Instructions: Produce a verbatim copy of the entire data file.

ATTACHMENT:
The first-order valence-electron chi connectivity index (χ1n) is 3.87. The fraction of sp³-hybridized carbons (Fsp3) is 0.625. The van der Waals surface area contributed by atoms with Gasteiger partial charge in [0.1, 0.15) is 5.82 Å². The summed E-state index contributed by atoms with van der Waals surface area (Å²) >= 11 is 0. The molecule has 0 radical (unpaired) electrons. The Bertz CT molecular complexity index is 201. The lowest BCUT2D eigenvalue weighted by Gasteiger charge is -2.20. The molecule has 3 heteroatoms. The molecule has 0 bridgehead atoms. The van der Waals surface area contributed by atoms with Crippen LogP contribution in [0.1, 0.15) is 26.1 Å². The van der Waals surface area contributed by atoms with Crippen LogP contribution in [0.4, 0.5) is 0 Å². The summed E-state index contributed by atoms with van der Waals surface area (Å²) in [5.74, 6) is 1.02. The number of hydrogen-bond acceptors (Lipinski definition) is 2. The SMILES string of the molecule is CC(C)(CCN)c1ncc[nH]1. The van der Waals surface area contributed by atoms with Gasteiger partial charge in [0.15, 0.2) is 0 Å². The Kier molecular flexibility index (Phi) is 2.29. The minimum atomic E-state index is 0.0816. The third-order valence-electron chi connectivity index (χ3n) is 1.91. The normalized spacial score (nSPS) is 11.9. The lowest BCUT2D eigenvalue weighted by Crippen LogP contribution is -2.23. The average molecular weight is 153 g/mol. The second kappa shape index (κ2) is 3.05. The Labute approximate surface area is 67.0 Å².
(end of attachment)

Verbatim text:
The first-order valence-electron chi connectivity index (χ1n) is 3.87. The fraction of sp³-hybridized carbons (Fsp3) is 0.625. The van der Waals surface area contributed by atoms with Gasteiger partial charge in [0.1, 0.15) is 5.82 Å². The summed E-state index contributed by atoms with van der Waals surface area (Å²) >= 11 is 0. The molecule has 0 radical (unpaired) electrons. The Bertz CT molecular complexity index is 201. The lowest BCUT2D eigenvalue weighted by Gasteiger charge is -2.20. The molecule has 3 heteroatoms. The molecule has 0 bridgehead atoms. The van der Waals surface area contributed by atoms with Crippen LogP contribution in [0.1, 0.15) is 26.1 Å². The van der Waals surface area contributed by atoms with Crippen LogP contribution in [0.4, 0.5) is 0 Å². The summed E-state index contributed by atoms with van der Waals surface area (Å²) in [5.74, 6) is 1.02. The number of hydrogen-bond acceptors (Lipinski definition) is 2. The SMILES string of the molecule is CC(C)(CCN)c1ncc[nH]1. The van der Waals surface area contributed by atoms with Gasteiger partial charge in [0.15, 0.2) is 0 Å². The Kier molecular flexibility index (Phi) is 2.29. The minimum atomic E-state index is 0.0816. The third-order valence-electron chi connectivity index (χ3n) is 1.91. The normalized spacial score (nSPS) is 11.9. The lowest BCUT2D eigenvalue weighted by Crippen LogP contribution is -2.23. The average molecular weight is 153 g/mol. The second kappa shape index (κ2) is 3.05. The Labute approximate surface area is 67.0 Å².